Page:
NASA’s solar probe to go as close as possible to our very own yellow dwarf star

This Saturday, at early morning, NASA is going to take a revolutionary step by launching a spacecraft, which is named after a 91-year-old astrophysicist Eugene Parker, to study the mighty sun. If all goes well, Parker will watch the spacecraft named after him take off, which is an achievement in itself as this is the first time NASA has named a spacecraft after a person who is still taking his breaths. The man, who lives in Chicago, also said that it would be very interesting to watch as it will be his first rocket launch, in a humorous way.

The parker solar probe is going for an unprecedented solar mission where it is supposed to get really close to the plasma-ball. It is going even closer than any other spacecraft that has ever gone to study the sun. The colleagues of Eugene Parker called this nomenclature appropriate as they know that Eugene is respected highly among the people who are enthusiastic about our host star, for multiple reasons.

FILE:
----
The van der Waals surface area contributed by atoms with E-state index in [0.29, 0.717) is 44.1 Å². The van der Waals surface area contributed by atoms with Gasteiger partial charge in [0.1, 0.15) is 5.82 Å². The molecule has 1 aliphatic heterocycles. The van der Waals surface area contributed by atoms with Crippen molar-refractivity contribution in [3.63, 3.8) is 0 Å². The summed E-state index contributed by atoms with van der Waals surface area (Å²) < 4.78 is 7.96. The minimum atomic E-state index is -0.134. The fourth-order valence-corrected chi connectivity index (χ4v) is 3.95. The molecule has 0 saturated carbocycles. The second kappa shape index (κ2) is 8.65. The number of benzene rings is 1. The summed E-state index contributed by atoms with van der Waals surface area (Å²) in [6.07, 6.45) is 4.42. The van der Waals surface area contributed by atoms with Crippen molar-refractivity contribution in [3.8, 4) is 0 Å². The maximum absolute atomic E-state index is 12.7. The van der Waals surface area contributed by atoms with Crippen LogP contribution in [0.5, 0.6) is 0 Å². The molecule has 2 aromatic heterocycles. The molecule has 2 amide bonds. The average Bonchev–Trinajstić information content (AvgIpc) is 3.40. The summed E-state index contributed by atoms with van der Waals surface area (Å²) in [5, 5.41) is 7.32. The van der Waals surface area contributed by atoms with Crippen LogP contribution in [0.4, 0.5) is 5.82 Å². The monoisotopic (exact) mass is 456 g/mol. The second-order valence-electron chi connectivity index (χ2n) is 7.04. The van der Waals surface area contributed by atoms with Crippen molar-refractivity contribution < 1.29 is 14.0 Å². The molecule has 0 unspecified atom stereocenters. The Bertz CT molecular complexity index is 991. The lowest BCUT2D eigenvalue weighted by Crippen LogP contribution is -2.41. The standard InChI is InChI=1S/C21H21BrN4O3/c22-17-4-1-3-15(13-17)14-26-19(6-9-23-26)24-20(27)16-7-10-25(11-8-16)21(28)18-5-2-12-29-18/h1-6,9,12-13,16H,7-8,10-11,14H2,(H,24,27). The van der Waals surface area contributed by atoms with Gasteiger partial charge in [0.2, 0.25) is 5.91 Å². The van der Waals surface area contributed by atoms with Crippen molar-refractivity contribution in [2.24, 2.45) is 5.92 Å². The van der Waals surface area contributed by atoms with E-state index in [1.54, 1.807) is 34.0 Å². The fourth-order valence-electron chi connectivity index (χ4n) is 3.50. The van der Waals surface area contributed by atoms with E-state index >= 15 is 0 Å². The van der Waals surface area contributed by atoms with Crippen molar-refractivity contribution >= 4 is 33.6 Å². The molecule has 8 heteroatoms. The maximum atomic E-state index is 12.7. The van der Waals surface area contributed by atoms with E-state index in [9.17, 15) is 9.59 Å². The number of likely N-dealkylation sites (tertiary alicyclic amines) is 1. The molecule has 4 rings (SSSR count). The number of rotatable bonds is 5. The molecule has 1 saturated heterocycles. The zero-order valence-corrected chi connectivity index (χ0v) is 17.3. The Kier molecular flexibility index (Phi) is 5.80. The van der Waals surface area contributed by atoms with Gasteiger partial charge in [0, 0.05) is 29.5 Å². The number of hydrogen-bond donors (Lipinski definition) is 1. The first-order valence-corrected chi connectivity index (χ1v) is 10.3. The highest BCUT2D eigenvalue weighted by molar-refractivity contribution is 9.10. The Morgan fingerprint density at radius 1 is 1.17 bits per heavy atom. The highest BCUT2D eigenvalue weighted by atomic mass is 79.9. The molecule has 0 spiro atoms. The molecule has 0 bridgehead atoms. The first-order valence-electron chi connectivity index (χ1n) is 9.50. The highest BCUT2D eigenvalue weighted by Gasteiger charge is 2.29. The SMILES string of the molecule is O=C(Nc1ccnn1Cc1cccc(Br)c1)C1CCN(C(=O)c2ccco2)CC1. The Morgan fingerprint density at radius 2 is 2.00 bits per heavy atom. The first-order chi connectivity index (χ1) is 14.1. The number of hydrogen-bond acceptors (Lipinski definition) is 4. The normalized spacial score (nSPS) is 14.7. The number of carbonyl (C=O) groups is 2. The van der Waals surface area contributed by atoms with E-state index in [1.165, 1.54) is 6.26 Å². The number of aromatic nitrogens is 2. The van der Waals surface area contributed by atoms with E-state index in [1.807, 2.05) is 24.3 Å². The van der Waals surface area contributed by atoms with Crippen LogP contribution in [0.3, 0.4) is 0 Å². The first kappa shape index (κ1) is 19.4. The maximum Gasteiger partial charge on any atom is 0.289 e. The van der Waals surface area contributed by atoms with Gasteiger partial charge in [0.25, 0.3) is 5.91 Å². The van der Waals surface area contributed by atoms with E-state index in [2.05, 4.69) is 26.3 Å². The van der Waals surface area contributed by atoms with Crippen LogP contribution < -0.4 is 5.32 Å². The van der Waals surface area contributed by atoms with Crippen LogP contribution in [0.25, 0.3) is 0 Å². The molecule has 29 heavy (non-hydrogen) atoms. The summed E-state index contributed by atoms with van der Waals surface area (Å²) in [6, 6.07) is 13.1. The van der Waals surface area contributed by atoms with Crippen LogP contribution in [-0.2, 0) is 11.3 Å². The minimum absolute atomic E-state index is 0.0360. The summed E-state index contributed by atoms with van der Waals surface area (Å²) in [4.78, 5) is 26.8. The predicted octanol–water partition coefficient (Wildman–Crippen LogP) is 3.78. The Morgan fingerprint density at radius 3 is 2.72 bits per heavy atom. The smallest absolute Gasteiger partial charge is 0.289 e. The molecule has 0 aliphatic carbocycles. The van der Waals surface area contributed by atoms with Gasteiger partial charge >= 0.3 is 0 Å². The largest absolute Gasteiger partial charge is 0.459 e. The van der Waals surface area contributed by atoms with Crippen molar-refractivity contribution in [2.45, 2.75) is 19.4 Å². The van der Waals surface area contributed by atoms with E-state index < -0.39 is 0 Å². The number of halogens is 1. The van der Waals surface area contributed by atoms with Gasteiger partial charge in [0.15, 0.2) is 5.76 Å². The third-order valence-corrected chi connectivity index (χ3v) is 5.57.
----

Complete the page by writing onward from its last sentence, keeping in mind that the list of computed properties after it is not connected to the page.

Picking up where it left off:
Angelo Olinto, an astrophysicist at the University of Chicago, where Eugene Parker worked for as long as a decade, said that he is indeed a celebrity in the field. He further added that the man has made some big breakthroughs at multiple times, when it comes to studying the sun and other things as well. One such incident is Parker’s prediction that came out in 1958, where he said that the yellow star is discharging a stream of some charged particles, and they are travelling at supersonic speeds. This was named as the solar wind, which is the term still used for the same, by the man himself.

The spacecraft will come within 4 million miles of the yellow stars after an extensive travel of as many as 7 odd years, moving at a speed of 4,30,000 miles per hour, thus making it the fastest object ever made.

William McLean

William Born on August 2, 1989, in New York City, William developed a passion for reading at an early age, and demonstrated a gift for writing during his school years. He published numerous poems, short stories and plays in the magazine, and his early work showed an understanding for sophisticated literary devices in a writer of such a young age.He covers topics like health and science

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